LGBT equality take a massive step forward
Let’s just start with marriage equality.
When the ball dropped at midnight on Jan. 1, 2014, there were 18 states where gay and lesbian couples could legally wed. Today, at 35 states, plus the District of Columbia, that number has nearly doubled – for the second year in a row – and now spans more than half the country.
What accounts for marriage equality’s spectacular rise? The biggest gains came in October, when the U.S. Supreme Court rejected appeals to hear marriage equality cases out of Indiana, Oklahoma, Utah, Virginia and Wisconsin – all of which saw their bans fall in both federal district and appeals courts. The justices’ move immediately legalized marriage equality throughout those five states, which are part of the 4th, 7th, and 10th circuits. But it also doomed bans in six others – Colorado, Kansas, North Carolina, South Carolina, West Virginia and Wyoming – which were bound to the same 4th, 7th, and 10th circuit rulings. When the Supreme Court declined to review those decisions, marriage equality effectively became law of the land in 11 more states.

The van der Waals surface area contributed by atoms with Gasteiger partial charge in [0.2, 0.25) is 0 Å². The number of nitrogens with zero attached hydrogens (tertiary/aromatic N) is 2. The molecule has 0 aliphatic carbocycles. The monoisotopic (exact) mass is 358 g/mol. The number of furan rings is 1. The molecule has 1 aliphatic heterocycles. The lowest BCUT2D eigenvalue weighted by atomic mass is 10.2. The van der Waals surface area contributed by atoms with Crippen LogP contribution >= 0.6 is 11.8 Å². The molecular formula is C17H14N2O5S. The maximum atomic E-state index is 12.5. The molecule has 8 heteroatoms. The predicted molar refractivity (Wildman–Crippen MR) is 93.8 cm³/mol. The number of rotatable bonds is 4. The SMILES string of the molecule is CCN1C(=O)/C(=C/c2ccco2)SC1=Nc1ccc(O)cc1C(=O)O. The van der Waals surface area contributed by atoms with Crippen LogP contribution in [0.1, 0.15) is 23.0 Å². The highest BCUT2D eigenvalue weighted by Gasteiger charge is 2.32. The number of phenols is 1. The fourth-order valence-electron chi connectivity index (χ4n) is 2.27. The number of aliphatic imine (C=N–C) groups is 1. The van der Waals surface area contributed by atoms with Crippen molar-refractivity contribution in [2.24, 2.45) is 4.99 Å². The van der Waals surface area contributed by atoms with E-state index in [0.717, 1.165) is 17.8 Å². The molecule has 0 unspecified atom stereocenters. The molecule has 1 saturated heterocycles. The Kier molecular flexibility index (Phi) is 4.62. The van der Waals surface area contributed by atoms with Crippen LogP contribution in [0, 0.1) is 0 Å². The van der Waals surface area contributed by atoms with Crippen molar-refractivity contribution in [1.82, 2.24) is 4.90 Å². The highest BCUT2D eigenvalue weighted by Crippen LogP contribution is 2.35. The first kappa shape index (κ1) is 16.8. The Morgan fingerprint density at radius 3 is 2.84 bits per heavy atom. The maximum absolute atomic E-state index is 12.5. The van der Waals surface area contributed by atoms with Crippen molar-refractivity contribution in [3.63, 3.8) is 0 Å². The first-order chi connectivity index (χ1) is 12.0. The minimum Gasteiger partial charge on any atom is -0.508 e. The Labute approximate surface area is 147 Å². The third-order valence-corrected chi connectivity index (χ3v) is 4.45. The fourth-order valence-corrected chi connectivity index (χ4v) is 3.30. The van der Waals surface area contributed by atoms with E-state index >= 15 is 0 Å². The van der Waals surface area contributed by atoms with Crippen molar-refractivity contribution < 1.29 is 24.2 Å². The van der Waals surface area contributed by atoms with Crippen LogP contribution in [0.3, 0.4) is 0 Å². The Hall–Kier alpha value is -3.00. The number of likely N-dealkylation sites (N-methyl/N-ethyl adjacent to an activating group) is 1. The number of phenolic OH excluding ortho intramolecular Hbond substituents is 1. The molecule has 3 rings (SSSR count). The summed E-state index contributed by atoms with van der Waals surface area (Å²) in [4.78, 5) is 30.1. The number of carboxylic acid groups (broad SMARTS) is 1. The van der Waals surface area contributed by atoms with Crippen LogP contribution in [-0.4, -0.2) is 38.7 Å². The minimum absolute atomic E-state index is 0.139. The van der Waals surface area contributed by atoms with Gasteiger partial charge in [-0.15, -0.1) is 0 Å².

But wait, there’s more! A day after the high court’s action, the 9th Circuit became the fourth federal appeals court in the nation to rule in favor of marriage equality, clearing the way for its expansion to another five states. Some Republican officials resisted, but eventually they too lost in court.
As a constitutional right, marriage equality seemed practically invincible. But then about a month later, its appellate winning streak came to an abrupt end. In November, the 6th Circuit Court of Appeals upheld same-sex marriage bans in Michigan, Ohio, Kentucky and Tennessee, becoming the first federal appeals court to rule against marriage equality since the demise of the federal Defense of Marriage Act (DOMA) in 2013. The 6th Circuit’s decision was a crushing defeat for gay and lesbian couples hoping to marry in those states. But it also created a so-called “circuit split” among the appellate courts, one that the nation’s highest would likely have to resolve. When the justices return in 2015, they could very well kick off the year with a decision to take on a marriage equality case and settle the matter once and for all.